The Centre Pompidou-Metz: conceived as a unique experience and a place of discovery dedicated to contemporary creation in all its forms, the Centre Pompidou-Metz is a living facility where events follow one another year round, in an impressive building created by Shigeru Ban and Jean de Gastines.

The Metz train station: replacing a wooden train station destroyed by fire, Metz's central train station, built between 1905 and 1908, is the showpiece of the New City. It was sized to transport goods and people and make it easy to move troops, materials and animals in a record time of 24 hours.

Stanislas Square (Nancy): designed in 1751 by the Duke of Lorraine, Stanislas Leszczynski, Stanislas Square was renovated in 2005 to its original form. Listed as a UNESCO World Heritage Site, it is one of the most beautiful examples of classical architecture in the world.

The Saint-Epvre Basilica (Nancy): the 15th century Gothic building was torn down in 1863 to build a new basilica in the neo-Gothic style. The work was carried out from 1864 to 1871 by many European workshops: stained glass windows in Austria and Metz, woodwork in Bavaria and forged bells in Budapest.

The Palace of the Dukes of Lorraine (Nancy): built from the end of the 15th century, the palace is a major symbol of the power of the dukes of Lorraine. Its gatehouse, the ceremonial entrance on Grande Rue, constitutes one of the first markers of Renaissance art in the East of France. The gallery of Stags, a vast room of pomp, is the only princely gallery from this period that has kept its original dimensions.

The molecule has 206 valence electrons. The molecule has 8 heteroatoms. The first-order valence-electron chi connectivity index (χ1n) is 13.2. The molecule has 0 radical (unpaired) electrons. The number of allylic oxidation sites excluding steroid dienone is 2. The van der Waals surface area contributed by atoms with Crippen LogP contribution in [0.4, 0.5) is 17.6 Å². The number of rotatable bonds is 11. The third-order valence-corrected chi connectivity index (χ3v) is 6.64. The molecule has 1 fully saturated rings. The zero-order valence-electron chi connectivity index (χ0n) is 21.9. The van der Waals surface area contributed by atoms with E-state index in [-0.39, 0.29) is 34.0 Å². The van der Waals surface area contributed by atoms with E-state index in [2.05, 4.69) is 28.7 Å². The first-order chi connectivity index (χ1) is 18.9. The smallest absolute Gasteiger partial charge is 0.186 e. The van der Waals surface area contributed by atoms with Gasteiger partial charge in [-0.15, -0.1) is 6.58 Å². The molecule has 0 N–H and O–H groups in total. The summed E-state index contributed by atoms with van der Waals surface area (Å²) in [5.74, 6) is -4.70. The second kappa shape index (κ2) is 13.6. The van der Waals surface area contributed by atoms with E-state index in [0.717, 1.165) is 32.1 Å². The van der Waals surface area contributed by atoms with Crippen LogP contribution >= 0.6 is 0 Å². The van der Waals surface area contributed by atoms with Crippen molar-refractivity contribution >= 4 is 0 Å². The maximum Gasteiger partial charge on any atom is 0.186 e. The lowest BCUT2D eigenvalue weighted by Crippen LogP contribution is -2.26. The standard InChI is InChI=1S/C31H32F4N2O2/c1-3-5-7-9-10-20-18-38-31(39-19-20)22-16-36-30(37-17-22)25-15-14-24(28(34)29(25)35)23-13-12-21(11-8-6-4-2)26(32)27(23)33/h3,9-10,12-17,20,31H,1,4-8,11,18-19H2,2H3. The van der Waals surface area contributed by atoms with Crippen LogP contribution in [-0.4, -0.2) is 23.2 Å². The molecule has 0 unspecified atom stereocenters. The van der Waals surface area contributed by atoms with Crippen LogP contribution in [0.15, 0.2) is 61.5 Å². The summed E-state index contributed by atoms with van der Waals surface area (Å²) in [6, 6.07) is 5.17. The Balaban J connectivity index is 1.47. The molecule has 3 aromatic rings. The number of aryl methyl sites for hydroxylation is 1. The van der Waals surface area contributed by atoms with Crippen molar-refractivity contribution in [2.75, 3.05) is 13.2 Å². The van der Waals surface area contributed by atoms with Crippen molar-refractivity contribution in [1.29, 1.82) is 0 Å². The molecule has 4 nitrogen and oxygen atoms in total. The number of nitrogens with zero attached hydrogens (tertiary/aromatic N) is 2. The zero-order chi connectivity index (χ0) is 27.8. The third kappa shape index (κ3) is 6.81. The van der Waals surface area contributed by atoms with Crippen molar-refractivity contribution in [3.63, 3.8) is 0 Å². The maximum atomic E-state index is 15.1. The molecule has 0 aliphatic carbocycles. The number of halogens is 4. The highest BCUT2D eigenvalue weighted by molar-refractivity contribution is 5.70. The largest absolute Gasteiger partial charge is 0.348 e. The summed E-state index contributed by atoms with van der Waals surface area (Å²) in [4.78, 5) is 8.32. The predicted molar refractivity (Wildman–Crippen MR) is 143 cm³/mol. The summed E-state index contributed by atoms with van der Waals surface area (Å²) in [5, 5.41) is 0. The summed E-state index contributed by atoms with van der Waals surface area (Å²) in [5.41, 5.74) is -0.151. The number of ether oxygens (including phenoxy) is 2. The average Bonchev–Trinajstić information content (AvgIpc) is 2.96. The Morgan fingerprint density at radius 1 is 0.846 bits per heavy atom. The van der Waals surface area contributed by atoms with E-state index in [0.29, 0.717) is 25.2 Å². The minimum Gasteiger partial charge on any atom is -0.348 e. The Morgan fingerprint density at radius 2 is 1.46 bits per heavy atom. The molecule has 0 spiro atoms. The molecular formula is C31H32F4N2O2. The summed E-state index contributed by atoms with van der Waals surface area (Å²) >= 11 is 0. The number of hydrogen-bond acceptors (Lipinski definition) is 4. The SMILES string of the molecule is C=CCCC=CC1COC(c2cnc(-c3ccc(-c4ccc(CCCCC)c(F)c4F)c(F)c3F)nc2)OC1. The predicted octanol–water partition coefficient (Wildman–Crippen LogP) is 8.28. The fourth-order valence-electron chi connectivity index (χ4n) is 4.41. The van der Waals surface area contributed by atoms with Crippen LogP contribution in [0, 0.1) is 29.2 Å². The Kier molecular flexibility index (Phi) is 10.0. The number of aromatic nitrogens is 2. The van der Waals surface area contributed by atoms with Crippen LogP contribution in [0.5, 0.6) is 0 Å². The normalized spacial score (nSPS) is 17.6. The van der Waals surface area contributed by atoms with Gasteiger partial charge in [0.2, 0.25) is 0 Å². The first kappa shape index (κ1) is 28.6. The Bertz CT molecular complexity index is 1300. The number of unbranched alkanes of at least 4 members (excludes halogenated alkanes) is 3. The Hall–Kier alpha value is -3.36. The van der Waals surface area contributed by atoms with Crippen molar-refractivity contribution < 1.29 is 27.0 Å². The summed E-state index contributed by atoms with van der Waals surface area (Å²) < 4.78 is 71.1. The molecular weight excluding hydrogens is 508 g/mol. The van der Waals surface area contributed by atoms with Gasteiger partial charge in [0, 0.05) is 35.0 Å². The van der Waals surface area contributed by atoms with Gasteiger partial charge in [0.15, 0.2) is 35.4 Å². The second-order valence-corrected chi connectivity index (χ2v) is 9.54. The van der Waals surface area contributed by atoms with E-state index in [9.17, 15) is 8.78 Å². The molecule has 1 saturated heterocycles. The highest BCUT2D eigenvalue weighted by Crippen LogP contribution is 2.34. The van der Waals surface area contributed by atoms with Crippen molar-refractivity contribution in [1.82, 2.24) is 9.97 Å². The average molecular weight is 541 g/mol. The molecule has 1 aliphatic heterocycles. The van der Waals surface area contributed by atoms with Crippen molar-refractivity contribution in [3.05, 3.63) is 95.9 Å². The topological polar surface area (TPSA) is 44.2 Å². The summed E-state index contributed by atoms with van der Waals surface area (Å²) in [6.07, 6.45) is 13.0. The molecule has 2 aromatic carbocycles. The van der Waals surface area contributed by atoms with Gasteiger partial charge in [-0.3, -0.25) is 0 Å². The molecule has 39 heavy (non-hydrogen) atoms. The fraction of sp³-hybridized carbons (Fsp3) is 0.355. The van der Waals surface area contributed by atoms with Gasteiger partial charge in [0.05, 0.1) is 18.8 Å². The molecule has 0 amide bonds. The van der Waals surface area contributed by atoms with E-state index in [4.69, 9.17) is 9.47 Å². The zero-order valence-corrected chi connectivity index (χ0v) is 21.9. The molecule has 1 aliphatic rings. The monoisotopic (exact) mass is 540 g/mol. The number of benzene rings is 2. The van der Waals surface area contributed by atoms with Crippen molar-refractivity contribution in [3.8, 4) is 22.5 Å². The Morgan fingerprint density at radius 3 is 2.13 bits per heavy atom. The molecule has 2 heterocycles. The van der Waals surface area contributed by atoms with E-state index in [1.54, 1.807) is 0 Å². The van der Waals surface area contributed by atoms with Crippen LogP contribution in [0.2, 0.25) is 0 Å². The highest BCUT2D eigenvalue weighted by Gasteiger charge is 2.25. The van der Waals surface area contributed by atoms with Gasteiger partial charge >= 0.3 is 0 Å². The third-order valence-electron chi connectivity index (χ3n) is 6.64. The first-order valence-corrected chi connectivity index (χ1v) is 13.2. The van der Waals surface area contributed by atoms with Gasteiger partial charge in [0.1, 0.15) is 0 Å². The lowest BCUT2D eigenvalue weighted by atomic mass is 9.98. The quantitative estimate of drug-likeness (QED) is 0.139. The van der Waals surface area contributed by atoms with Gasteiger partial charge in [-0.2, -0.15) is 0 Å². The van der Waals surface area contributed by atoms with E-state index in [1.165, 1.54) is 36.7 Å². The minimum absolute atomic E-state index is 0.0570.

The Ecole de Nancy Museum: museum located in the former property of the biggest sponsor and collector of the Ecole de Nancy, Eugène Corbin. Inside the home, the furnishings, art objects, stained glass, ceramics and tissues testify to the diversity of the techniques used by the artists of the Ecole de Nancy.

The Round Swimming Pool of Nancy Thermal: built at the beginning of the 20th century in a remarkable architecture, the round swimming pool has a basin supplied with thermal water, an exterior crown (from 1 to 1.3 m deep) and a central basin (3 m deep).